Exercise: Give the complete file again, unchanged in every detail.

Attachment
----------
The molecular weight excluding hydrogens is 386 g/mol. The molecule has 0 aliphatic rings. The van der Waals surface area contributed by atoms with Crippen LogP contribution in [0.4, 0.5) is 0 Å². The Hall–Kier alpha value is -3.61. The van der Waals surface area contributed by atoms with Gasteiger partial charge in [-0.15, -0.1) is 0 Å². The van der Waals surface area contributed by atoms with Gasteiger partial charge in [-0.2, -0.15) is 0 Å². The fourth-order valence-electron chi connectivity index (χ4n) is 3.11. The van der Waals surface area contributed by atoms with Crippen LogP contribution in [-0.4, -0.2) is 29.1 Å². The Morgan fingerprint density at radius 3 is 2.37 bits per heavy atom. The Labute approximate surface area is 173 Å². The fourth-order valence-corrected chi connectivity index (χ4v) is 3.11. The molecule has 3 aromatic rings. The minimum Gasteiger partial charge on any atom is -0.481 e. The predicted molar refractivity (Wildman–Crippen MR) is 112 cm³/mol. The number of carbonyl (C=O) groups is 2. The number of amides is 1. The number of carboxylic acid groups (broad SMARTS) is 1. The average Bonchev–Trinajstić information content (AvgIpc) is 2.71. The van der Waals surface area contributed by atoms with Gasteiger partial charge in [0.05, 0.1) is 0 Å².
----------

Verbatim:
The molecular weight excluding hydrogens is 386 g/mol. The molecule has 0 aliphatic rings. The van der Waals surface area contributed by atoms with Crippen LogP contribution in [0.4, 0.5) is 0 Å². The Hall–Kier alpha value is -3.61. The van der Waals surface area contributed by atoms with Gasteiger partial charge in [-0.15, -0.1) is 0 Å². The van der Waals surface area contributed by atoms with Gasteiger partial charge in [-0.2, -0.15) is 0 Å². The fourth-order valence-electron chi connectivity index (χ4n) is 3.11. The van der Waals surface area contributed by atoms with Crippen LogP contribution in [-0.4, -0.2) is 29.1 Å². The Morgan fingerprint density at radius 3 is 2.37 bits per heavy atom. The Labute approximate surface area is 173 Å². The fourth-order valence-corrected chi connectivity index (χ4v) is 3.11. The molecule has 3 aromatic rings. The minimum Gasteiger partial charge on any atom is -0.481 e. The predicted molar refractivity (Wildman–Crippen MR) is 112 cm³/mol. The number of carbonyl (C=O) groups is 2. The number of amides is 1. The number of carboxylic acid groups (broad SMARTS) is 1. The average Bonchev–Trinajstić information content (AvgIpc) is 2.71. The van der Waals surface area contributed by atoms with Gasteiger partial charge in [0.05, 0.1) is 0 Å².